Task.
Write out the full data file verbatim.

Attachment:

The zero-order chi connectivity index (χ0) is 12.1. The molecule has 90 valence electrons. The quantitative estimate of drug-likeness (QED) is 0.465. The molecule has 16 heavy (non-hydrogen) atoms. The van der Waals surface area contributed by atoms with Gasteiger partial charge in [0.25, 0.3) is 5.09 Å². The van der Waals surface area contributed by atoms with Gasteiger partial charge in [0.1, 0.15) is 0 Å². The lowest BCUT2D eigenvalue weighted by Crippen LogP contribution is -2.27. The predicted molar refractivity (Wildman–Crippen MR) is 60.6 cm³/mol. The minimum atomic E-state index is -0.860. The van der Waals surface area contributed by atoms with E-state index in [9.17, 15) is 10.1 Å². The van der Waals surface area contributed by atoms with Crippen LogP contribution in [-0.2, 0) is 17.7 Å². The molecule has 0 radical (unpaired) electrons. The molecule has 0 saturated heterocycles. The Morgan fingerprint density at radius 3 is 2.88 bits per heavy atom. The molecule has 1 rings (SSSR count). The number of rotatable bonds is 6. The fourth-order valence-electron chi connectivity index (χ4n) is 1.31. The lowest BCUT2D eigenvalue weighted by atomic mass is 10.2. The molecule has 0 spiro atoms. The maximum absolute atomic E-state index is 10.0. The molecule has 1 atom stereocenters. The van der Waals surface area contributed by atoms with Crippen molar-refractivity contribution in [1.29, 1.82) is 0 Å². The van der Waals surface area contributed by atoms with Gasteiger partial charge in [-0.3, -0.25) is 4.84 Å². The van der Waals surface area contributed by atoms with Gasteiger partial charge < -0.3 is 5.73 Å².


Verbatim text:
The zero-order chi connectivity index (χ0) is 12.1. The molecule has 90 valence electrons. The quantitative estimate of drug-likeness (QED) is 0.465. The molecule has 16 heavy (non-hydrogen) atoms. The van der Waals surface area contributed by atoms with Gasteiger partial charge in [0.25, 0.3) is 5.09 Å². The van der Waals surface area contributed by atoms with Gasteiger partial charge in [0.1, 0.15) is 0 Å². The lowest BCUT2D eigenvalue weighted by Crippen LogP contribution is -2.27. The predicted molar refractivity (Wildman–Crippen MR) is 60.6 cm³/mol. The minimum atomic E-state index is -0.860. The van der Waals surface area contributed by atoms with E-state index in [9.17, 15) is 10.1 Å². The van der Waals surface area contributed by atoms with Crippen LogP contribution in [-0.2, 0) is 17.7 Å². The molecule has 0 radical (unpaired) electrons. The molecule has 0 saturated heterocycles. The Morgan fingerprint density at radius 3 is 2.88 bits per heavy atom. The molecule has 1 rings (SSSR count). The number of rotatable bonds is 6. The fourth-order valence-electron chi connectivity index (χ4n) is 1.31. The lowest BCUT2D eigenvalue weighted by atomic mass is 10.2. The molecule has 0 spiro atoms. The maximum absolute atomic E-state index is 10.0. The molecule has 1 atom stereocenters. The van der Waals surface area contributed by atoms with Crippen molar-refractivity contribution in [1.29, 1.82) is 0 Å². The van der Waals surface area contributed by atoms with Gasteiger partial charge in [-0.3, -0.25) is 4.84 Å². The van der Waals surface area contributed by atoms with Gasteiger partial charge < -0.3 is 5.73 Å².